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4.3 Options Used by `--create'

The previous chapter described the basics of how to use `--create' (`-c') to create an archive from a set of files. See section How to Create Archives. This section described advanced options to be used with `--create'.


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4.3.1 Overriding File Metadata

As described above, a tar archive keeps, for each member it contains, its metadata, such as modification time, mode and ownership of the file. GNU tar allows to replace these data with other values when adding files to the archive. The options described in this section affect creation of archives of any type. For POSIX archives, see also Controlling Extended Header Keywords, for additional ways of controlling metadata, stored in the archive.

`--mode=permissions'

When adding files to an archive, tar will use permissions for the archive members, rather than the permissions from the files. permissions can be specified either as an octal number or as symbolic permissions, like with chmod (See Permissions: (fileutils)File permissions section `File permissions' in GNU file utilities. This reference also has useful information for those not being overly familiar with the UNIX permission system). Using latter syntax allows for more flexibility. For example, the value `a+rw' adds read and write permissions for everybody, while retaining executable bits on directories or on any other file already marked as executable:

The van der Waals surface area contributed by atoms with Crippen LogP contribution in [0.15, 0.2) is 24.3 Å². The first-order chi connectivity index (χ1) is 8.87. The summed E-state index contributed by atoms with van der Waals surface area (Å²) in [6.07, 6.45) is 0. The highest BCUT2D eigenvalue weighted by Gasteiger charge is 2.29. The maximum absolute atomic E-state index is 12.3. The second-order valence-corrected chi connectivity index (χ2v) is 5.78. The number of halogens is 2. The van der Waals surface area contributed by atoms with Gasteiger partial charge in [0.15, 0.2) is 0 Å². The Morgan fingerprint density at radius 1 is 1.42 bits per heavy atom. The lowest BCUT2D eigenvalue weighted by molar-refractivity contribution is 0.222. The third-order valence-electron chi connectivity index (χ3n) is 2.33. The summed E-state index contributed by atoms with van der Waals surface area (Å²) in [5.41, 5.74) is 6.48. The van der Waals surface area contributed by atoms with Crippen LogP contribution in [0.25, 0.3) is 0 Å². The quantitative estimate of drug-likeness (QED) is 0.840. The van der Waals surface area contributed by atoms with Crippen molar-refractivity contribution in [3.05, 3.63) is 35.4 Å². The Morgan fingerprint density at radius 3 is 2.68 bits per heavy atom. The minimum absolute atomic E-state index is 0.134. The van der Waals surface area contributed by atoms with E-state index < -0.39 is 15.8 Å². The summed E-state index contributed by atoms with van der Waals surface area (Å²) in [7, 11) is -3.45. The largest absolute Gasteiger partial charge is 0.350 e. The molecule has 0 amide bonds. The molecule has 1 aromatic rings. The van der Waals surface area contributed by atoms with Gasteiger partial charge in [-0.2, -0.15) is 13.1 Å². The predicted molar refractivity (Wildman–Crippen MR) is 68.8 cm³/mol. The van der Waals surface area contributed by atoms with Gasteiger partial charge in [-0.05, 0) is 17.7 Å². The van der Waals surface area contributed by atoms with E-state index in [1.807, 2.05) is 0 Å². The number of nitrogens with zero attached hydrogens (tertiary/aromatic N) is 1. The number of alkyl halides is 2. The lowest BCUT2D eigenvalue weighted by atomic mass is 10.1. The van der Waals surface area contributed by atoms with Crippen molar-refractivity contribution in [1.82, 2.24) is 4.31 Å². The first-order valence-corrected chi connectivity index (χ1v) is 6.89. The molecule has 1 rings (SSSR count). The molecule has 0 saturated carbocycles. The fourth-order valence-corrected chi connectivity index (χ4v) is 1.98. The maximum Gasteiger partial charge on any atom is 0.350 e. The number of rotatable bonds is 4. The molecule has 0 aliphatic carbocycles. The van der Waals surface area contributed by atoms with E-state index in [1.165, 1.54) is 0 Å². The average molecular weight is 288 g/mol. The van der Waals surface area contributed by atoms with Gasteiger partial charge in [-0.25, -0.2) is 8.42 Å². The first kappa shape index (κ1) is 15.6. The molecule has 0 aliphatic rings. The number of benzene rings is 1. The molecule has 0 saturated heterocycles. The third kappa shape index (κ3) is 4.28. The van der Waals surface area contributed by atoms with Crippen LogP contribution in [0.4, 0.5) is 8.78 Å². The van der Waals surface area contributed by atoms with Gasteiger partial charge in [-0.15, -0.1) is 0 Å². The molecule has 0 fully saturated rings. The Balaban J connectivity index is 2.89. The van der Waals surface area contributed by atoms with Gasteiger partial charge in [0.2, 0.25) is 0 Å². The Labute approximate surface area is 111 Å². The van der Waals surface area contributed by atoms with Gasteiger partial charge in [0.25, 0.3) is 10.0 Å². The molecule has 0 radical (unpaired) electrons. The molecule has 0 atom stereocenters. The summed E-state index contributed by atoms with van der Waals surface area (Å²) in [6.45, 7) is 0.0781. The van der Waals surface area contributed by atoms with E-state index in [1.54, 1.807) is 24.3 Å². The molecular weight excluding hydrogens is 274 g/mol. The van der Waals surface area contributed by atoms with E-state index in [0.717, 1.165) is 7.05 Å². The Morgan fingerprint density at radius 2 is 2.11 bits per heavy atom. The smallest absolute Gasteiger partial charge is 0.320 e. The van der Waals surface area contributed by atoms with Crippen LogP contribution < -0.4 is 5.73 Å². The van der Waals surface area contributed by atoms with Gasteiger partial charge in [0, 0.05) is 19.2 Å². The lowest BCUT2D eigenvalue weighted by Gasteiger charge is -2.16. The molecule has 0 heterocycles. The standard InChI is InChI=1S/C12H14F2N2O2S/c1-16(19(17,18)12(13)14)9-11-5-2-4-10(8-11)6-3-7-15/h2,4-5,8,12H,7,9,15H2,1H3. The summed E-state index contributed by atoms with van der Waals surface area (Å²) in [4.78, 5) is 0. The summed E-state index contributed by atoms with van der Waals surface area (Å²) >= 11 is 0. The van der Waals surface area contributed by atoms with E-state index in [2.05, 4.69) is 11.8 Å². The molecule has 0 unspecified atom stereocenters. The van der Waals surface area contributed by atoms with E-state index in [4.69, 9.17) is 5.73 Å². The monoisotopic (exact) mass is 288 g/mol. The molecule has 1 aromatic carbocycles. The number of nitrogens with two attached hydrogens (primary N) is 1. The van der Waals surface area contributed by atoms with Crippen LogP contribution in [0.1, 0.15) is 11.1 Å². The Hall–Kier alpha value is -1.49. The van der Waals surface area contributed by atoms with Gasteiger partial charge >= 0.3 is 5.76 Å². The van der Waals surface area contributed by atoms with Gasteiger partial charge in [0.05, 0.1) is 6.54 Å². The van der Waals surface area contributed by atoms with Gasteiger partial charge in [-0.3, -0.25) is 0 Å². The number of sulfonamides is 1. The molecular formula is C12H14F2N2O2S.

$ tar -c -f archive.tar --mode='a+rw' .
`--mtime=date'

When adding files to an archive, tar will use date as the modification time of members when creating archives, instead of their actual modification times. The argument date can be either a textual date representation in almost arbitrary format (see section Date input formats) or a name of an existing file, starting with `/' or `.'. In the latter case, the modification time of that file will be used.